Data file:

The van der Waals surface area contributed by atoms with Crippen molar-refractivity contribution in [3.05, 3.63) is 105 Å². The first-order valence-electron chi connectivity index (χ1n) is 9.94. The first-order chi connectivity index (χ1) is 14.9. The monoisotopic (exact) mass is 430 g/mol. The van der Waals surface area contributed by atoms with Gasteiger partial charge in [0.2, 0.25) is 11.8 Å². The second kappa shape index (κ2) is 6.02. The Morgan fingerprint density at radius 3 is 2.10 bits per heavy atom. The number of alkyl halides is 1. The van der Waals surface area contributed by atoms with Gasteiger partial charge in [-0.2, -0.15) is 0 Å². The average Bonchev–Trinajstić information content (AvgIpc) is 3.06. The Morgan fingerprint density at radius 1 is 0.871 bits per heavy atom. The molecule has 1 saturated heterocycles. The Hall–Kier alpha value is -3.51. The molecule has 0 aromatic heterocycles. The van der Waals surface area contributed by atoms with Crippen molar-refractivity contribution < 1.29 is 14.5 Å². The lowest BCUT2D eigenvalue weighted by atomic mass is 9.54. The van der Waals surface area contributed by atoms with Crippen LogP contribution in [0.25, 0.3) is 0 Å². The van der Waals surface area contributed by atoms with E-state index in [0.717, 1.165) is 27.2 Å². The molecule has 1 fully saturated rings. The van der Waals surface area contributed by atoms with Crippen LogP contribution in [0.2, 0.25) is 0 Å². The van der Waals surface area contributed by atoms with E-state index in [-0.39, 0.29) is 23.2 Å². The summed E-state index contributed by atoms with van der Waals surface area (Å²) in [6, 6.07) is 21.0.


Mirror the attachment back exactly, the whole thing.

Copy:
The van der Waals surface area contributed by atoms with Crippen molar-refractivity contribution in [3.05, 3.63) is 105 Å². The first-order valence-electron chi connectivity index (χ1n) is 9.94. The first-order chi connectivity index (χ1) is 14.9. The monoisotopic (exact) mass is 430 g/mol. The van der Waals surface area contributed by atoms with Gasteiger partial charge in [0.2, 0.25) is 11.8 Å². The second kappa shape index (κ2) is 6.02. The Morgan fingerprint density at radius 3 is 2.10 bits per heavy atom. The number of alkyl halides is 1. The van der Waals surface area contributed by atoms with Gasteiger partial charge in [-0.2, -0.15) is 0 Å². The average Bonchev–Trinajstić information content (AvgIpc) is 3.06. The Morgan fingerprint density at radius 1 is 0.871 bits per heavy atom. The molecule has 1 saturated heterocycles. The Hall–Kier alpha value is -3.51. The molecule has 0 aromatic heterocycles. The van der Waals surface area contributed by atoms with Crippen molar-refractivity contribution < 1.29 is 14.5 Å². The lowest BCUT2D eigenvalue weighted by atomic mass is 9.54. The van der Waals surface area contributed by atoms with Crippen LogP contribution in [0.25, 0.3) is 0 Å². The van der Waals surface area contributed by atoms with E-state index in [0.717, 1.165) is 27.2 Å². The molecule has 1 fully saturated rings. The van der Waals surface area contributed by atoms with Crippen LogP contribution in [0.2, 0.25) is 0 Å². The van der Waals surface area contributed by atoms with E-state index in [-0.39, 0.29) is 23.2 Å². The summed E-state index contributed by atoms with van der Waals surface area (Å²) in [6, 6.07) is 21.0.